product, design research, UX prototypes   |   fall 2014

A user-research and product design project, with Praew Suntiasvaraporn and Vicky Hwang.


foodr is a mobile app for communicating about grocery purchase, disposal of items in the fridge, and sharing extra food. The app allows you to snap a picture of the food item and instantly send it to either people in your contact list or people in your radius to perform any of three different activities: Keep? Buy? Share?













Problem space and initial assumptions

We identified that the problem of unconsumed food waste is very common, especially among our peers. Most households, families or college students, live at least two people, and thus fridges are usually shared. From conversations and our own experiences, it is a very typical to find unconsumed food in shared fridges that has gone bad due to negligence, and was to be thrown out. Our initial assumption for the problem was that the lack of organization in shared fridges leads to easy negligence of food. We assume that our solution will be along the lines of a fridge organization or reminder system. 

identifying stakeholders and their relationships

identifying stakeholders and their relationships

clarifying the goals of the project with a hierarchy

clarifying the goals of the project with a hierarchy

Research methods

We began our research through various methods. Aside from more traditional methods like online survey and in-depth personal interviews with both faculty members and college students, we also relied on behavioral observation and specially-designed activities to inform our research. We shadowed different groups of students after they went grocery shopping and filmed the whole process of how they unloaded groceries and reshuffled their fridges. We also printed out different fridge templates and pictures of both new and old groceries (time of purchase specified), and asked our interviewees to sort them according to how they organized food at home. We wanted to see how they made arrangements and judgement on what to keep or to throw out.

some of the interview profiles

some of the interview profiles

hands-on grocery organizing activity with different fridge templates

hands-on grocery organizing activity with different fridge templates



We were pleasantly surprised that most people actually already had some sort of a fridge organization method. What was true across different interviewees was that there was a general lack of communication regarding groceries – family members and housemates double buying the same products unknowingly, feeling reluctant to throw out or finish each other’s food without consent, and making assumptions about sharing bulk-bought food that would usually be miscommunicated. There was a general agreement that miscommunication among housemates or family members regarding buying, keeping and sharing groceries lead to overstocking and negligence of food in the fridge.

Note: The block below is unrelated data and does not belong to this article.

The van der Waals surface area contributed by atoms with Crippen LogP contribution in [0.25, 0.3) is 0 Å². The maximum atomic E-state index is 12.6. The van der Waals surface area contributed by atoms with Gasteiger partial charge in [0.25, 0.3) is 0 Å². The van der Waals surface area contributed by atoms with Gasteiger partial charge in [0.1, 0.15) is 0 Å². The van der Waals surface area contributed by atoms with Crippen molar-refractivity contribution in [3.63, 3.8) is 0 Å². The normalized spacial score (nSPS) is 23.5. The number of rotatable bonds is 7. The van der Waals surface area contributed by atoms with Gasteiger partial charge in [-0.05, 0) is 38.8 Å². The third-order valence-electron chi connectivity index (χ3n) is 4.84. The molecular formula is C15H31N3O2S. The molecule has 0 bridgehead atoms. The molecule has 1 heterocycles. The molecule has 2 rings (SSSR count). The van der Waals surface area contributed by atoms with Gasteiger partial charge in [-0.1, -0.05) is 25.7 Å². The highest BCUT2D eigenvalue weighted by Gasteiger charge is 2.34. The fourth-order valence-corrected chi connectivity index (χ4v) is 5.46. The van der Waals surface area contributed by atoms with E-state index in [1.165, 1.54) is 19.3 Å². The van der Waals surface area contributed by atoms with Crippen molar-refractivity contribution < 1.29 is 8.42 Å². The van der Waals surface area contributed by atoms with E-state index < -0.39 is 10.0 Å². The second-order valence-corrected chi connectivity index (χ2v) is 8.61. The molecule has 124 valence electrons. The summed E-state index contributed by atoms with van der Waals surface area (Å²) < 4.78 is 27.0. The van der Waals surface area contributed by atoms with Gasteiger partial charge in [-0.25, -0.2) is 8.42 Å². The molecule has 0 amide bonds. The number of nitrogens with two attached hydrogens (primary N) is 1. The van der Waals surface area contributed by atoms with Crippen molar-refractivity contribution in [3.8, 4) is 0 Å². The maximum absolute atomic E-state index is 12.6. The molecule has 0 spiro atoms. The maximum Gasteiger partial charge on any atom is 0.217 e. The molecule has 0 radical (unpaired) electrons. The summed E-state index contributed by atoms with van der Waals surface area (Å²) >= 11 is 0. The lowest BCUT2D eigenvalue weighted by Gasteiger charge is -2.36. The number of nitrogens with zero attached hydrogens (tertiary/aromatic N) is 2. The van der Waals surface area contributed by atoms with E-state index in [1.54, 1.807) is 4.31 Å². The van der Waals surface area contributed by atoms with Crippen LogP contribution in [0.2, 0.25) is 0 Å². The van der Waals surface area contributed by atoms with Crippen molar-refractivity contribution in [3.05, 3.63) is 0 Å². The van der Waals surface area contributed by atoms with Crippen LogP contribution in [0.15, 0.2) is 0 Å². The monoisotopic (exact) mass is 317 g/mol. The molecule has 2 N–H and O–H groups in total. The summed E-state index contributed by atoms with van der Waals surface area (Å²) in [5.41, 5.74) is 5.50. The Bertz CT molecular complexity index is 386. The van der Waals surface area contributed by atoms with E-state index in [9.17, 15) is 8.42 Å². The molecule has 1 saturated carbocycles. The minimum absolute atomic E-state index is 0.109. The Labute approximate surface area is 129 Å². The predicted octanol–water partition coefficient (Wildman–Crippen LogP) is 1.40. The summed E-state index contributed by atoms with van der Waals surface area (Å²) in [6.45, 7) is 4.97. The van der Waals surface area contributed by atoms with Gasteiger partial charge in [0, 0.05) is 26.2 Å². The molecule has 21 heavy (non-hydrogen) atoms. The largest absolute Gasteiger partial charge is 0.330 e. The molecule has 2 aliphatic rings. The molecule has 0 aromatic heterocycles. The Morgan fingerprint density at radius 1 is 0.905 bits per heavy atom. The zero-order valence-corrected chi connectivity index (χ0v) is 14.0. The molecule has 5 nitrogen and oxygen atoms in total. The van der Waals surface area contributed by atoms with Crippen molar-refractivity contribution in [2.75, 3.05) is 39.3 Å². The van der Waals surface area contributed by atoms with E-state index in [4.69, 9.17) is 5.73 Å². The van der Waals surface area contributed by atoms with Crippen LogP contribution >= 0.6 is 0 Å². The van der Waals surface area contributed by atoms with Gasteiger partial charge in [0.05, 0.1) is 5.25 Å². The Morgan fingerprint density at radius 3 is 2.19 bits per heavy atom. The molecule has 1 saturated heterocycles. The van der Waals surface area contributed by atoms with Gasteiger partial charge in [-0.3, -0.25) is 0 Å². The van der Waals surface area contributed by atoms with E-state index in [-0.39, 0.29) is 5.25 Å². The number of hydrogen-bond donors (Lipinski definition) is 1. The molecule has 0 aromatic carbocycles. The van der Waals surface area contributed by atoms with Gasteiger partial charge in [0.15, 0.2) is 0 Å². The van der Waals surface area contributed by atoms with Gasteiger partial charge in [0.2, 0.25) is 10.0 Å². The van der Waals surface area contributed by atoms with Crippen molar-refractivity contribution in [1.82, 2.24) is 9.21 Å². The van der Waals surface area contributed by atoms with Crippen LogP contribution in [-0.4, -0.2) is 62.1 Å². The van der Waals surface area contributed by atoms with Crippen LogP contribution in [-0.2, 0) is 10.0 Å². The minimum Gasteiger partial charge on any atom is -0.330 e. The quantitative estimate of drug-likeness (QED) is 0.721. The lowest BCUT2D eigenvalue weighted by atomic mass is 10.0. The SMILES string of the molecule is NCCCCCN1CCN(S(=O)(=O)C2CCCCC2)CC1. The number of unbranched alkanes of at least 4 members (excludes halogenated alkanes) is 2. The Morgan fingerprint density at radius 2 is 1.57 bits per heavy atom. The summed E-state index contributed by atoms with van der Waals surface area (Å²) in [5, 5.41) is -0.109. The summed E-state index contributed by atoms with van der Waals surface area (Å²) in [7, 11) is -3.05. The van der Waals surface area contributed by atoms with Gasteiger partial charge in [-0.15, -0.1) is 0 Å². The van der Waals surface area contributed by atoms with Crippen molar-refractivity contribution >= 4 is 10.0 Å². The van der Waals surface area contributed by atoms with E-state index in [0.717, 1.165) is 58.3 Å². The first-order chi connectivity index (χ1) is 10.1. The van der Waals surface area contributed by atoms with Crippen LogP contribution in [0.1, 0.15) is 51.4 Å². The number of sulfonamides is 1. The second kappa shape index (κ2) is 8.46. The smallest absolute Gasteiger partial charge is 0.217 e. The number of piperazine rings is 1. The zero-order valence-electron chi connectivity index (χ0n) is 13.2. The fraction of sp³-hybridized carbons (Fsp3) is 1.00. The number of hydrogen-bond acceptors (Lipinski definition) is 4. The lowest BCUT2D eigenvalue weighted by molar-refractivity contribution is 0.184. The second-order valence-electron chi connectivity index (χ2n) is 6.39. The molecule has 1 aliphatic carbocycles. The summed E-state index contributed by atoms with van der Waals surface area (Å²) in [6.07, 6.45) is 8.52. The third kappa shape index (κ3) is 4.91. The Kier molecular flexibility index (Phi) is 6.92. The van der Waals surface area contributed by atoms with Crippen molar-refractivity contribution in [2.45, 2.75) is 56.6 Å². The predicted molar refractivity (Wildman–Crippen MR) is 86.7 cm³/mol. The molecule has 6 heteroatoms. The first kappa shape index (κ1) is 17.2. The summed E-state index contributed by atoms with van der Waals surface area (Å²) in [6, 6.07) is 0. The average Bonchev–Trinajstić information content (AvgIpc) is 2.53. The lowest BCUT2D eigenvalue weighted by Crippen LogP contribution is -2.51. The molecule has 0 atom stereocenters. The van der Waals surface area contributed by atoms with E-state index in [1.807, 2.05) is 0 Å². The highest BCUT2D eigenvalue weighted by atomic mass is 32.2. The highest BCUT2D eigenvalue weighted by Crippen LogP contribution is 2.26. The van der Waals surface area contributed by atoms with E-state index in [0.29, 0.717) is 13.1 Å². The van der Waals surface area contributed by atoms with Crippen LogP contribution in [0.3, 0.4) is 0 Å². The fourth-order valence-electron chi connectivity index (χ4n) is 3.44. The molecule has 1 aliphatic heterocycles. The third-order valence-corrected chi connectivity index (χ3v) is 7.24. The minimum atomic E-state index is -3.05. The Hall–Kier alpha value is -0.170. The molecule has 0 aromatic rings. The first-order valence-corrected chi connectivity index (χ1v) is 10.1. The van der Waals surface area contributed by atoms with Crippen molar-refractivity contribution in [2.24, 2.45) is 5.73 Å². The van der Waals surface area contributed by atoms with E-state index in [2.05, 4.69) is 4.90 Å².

Product design and solution

Instead of a fridge organization system, the research findings led us to develop a product that facilitate communication among housemates or family members regarding groceries. We narrowed down the target audience to college students who share fridges since the context was more relatable. We proposed an idea for a mobile app, Foodr, which matches up to the fast pace of Millennials by allowing multiple functions with simple and convenient communication. The mode of operation, which is snapping photo and sending to friends with an easy swipe response, is familiar to the target users. The app addresses the primary issue of unconsumed food waste in terms of buying, keeping and sharing groceries, as well as fosters a communal element through the sharing function. 


BUY – swipe yes: food gets added to a shared grocery list among housemates; updates if anyone indicates the food item is bought
KEEP – swipe no: food gets added to a shared binning list among housemates; hovers to find how long the food item has been there; updates if anyone indicates it has been thrown out
SHARE – swipe yes to share when bulk buying; finds either housemates or strangers within your radius in the store to share; message function especially for direct communication



Learning outcome

  • Designing research methods through many iterations, in a way that would aid the design of product the best. We had to go back to previous interviewees and asked them to redo some of the activities that we refined along the way
  • Tailor-made research methods according to the problem space and being creative in the methodology design
  • Asking questions in interviews that would most benefit the design process, framing the problem space, developing assumptions and speculations to aid interviewees in providing the most informative feedbacks 
  • Being prepared for very different findings from initial assumptions before and after the research
  • Narrowing down target group, clarifying and adjusting intentions as the research reveals unexpected findings
  • Extrapolating meaning from the data collected to identify a need around which the solution/product is designed
  • Designing mobile app interfaces and user-experience flow to optimize product capability and user experience